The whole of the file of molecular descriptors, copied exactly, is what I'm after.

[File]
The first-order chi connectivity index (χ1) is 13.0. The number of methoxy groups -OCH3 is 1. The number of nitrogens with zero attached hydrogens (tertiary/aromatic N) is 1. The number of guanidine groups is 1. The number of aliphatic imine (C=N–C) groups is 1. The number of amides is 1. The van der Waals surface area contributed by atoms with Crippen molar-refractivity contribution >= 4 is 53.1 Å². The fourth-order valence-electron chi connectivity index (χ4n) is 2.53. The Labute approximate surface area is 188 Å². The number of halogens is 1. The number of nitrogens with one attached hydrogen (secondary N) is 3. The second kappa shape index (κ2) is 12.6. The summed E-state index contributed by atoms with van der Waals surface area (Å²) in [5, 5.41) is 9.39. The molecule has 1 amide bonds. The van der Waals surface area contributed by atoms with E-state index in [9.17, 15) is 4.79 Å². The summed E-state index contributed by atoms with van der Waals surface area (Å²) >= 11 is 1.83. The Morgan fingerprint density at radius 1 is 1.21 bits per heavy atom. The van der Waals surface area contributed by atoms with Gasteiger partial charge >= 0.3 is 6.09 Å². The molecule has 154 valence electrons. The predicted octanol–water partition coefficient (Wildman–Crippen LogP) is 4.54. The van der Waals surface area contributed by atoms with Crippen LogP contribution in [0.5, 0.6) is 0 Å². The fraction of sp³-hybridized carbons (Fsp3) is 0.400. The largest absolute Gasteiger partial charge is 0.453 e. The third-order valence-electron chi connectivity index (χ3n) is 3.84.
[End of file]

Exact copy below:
The first-order chi connectivity index (χ1) is 13.0. The number of methoxy groups -OCH3 is 1. The number of nitrogens with zero attached hydrogens (tertiary/aromatic N) is 1. The number of guanidine groups is 1. The number of aliphatic imine (C=N–C) groups is 1. The number of amides is 1. The van der Waals surface area contributed by atoms with Crippen molar-refractivity contribution >= 4 is 53.1 Å². The fourth-order valence-electron chi connectivity index (χ4n) is 2.53. The Labute approximate surface area is 188 Å². The number of halogens is 1. The number of nitrogens with one attached hydrogen (secondary N) is 3. The second kappa shape index (κ2) is 12.6. The summed E-state index contributed by atoms with van der Waals surface area (Å²) in [5, 5.41) is 9.39. The molecule has 1 amide bonds. The van der Waals surface area contributed by atoms with E-state index in [9.17, 15) is 4.79 Å². The summed E-state index contributed by atoms with van der Waals surface area (Å²) >= 11 is 1.83. The Morgan fingerprint density at radius 1 is 1.21 bits per heavy atom. The van der Waals surface area contributed by atoms with Gasteiger partial charge >= 0.3 is 6.09 Å². The molecule has 154 valence electrons. The predicted octanol–water partition coefficient (Wildman–Crippen LogP) is 4.54. The van der Waals surface area contributed by atoms with Crippen LogP contribution in [0.5, 0.6) is 0 Å². The fraction of sp³-hybridized carbons (Fsp3) is 0.400. The largest absolute Gasteiger partial charge is 0.453 e. The third-order valence-electron chi connectivity index (χ3n) is 3.84.